x Abu Dhabi, UAESaturday 22 July 2017

South Korea now no country for old men

More than half of South Korea's 7.1 million baby boomers – born between 1955 and 1963 – have made no financial preparations for retirement and most try to support themselves by opening small businesses on borrowed money.

Lee Jin-taek, 61, operates a general store in Seoul. In South Korea, where the average retirement age is a relatively young 58, the golden years are often filled with hard work in coffee shops and small stores.
Lee Jin-taek, 61, operates a general store in Seoul. In South Korea, where the average retirement age is a relatively young 58, the golden years are often filled with hard work in coffee shops and small stores.

SEOUL // In South Korea, where the average retirement age is a relatively young 58, the golden years are often filled with hard work in coffee shops and small stores that barely provide a living.

More than half of the country's 7.1 million baby boomers - born between 1955 and 1963 - had made no financial preparations for retirement, a survey conducted by the country's welfare ministry found. Many of them try to support themselves by opening small businesses on borrowed money.

The result is a surge of heavily indebted, self-employed seniors who are at risk of defaulting on debts that average US$60,400 (Dh 222,000) per household for those in their 50s.

It's an ominous sign for a country whose population is ageing faster than any other developed nation.

"So many people, once they retire or quit from their regular paying jobs have nowhere to go but to start up their own businesses," said Kim Sun-bin, a researcher at Samsung Economic Research Institute, a Seoul-based think tank.

People 50 and older represented 54 per cent of South Korea's self-employed last year, up from 47 per cent in 2008. Older people also carry the heaviest debt burden, approaching two times annual income for those over the age of 60.

The country of 50 million people has been dubbed "The Miracle on the River Han" for catapulting itself from the ruins of the Korean War into the world's 13th largest economy in just one generation.

Huge conglomerates such as Samsung and Hyundai, make cars and smartphones that sell globally.

But small businesses employ close to 30 per cent of the labour force, the fourth-largest proportion among countries in the Organisation for Economic Co-operation and Development. Of those, 27 per cent were either in debt or unable to turn profits in 2010, according to the Small and Medium Business Administration.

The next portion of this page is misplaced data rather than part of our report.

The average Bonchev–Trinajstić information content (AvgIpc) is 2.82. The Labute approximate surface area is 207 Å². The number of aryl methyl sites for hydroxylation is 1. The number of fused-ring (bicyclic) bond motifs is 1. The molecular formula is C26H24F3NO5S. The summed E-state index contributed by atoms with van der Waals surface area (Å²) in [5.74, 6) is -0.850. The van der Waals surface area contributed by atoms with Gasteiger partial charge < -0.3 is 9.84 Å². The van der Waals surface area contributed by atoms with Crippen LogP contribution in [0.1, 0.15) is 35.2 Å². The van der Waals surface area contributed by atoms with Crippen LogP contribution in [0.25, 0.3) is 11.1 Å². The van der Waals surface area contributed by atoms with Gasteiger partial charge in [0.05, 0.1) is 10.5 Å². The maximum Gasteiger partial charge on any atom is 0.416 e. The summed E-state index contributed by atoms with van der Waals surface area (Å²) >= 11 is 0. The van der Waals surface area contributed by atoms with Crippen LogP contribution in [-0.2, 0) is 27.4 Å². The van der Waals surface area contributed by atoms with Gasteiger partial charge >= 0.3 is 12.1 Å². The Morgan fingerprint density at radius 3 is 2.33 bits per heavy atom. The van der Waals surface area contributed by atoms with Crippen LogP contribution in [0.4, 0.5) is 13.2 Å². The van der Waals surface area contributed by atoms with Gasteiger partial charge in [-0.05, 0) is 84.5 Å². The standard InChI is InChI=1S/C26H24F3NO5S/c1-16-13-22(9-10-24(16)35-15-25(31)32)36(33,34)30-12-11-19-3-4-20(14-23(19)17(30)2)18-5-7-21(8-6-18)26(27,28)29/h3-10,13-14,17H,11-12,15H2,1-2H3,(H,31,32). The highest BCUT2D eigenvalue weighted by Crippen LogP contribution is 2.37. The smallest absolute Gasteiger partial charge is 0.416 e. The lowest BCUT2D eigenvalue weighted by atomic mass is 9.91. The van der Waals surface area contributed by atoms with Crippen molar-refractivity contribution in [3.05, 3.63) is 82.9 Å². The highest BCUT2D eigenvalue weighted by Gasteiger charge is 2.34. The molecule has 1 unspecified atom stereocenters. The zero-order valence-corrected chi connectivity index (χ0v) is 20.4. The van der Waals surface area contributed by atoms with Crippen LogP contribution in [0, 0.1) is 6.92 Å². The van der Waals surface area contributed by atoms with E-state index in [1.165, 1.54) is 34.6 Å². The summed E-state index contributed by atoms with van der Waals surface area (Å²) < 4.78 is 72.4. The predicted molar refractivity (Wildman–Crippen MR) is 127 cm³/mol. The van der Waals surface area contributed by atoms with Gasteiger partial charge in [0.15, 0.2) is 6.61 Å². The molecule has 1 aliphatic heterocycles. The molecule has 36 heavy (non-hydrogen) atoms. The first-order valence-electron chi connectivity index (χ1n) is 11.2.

"We make just enough to eat and survive," said 61-year-old Lee Jin-taek who runs a general store with his wife.

With about 3.1 million baby boomers set to retire in the next 10 years, the government is mindful that the generation that helped build South Korea into Asia's fourth-largest economy risks being cast on to the scrapheap. So far, they have failed to come up with any concrete policies.

The average monthly payout for pensioners is less than US$260 and 72 per cent of citizens who are more than 65 years of age are not eligible for pensions because they did not pay into the relatively new system, set up in 1988, according to the National Pension Service.

"The baby boomer generation is one that has tirelessly run forward without time to look after themselves," President Lee Myung-bak said this month as the government sought an answer to the problem.

For all the good intentions, the government may struggle to pass laws with a hung parliament and politicians preoccupied with presidential elections in December.

The government wants to help baby boomers keep their jobs longer, provide information and seed money for start-ups, and open a school to teach entrepreneurs.

"We are still in the process of getting budgets approved for these policies," said Lee Ji-eun, a government officer and part of a taskforce set up by the labour ministry to handle the issue of manpower in an ageing society.

Political paralysis means the legislation, even if implemented, will come too late for many current retirees. It may eventually help those born between 1967 and 1973 who are expected to start to retire in a decade. An estimated 8.1 million are in this second wave of retirees.

In a country that prides itself on Confucian values of thrift and hard work, it is a paradox that debt is so high among older people.

People aged 50 or more accounted for nearly a quarter of applications for personal debt restructuring in 2011, up from 15 per cent in 2006.

Lim Hyun-jun, 30, barely speaks to his mother after she opened a noodle shop in Gangnam, one of Seoul's most prestigious neighbourhoods. The store closed a year ago, with losses of US$87,500.

"She blindly believed she could do it. I told her it was a stupid idea and to quit," said Mr Lim. "It was all gone in just a few months.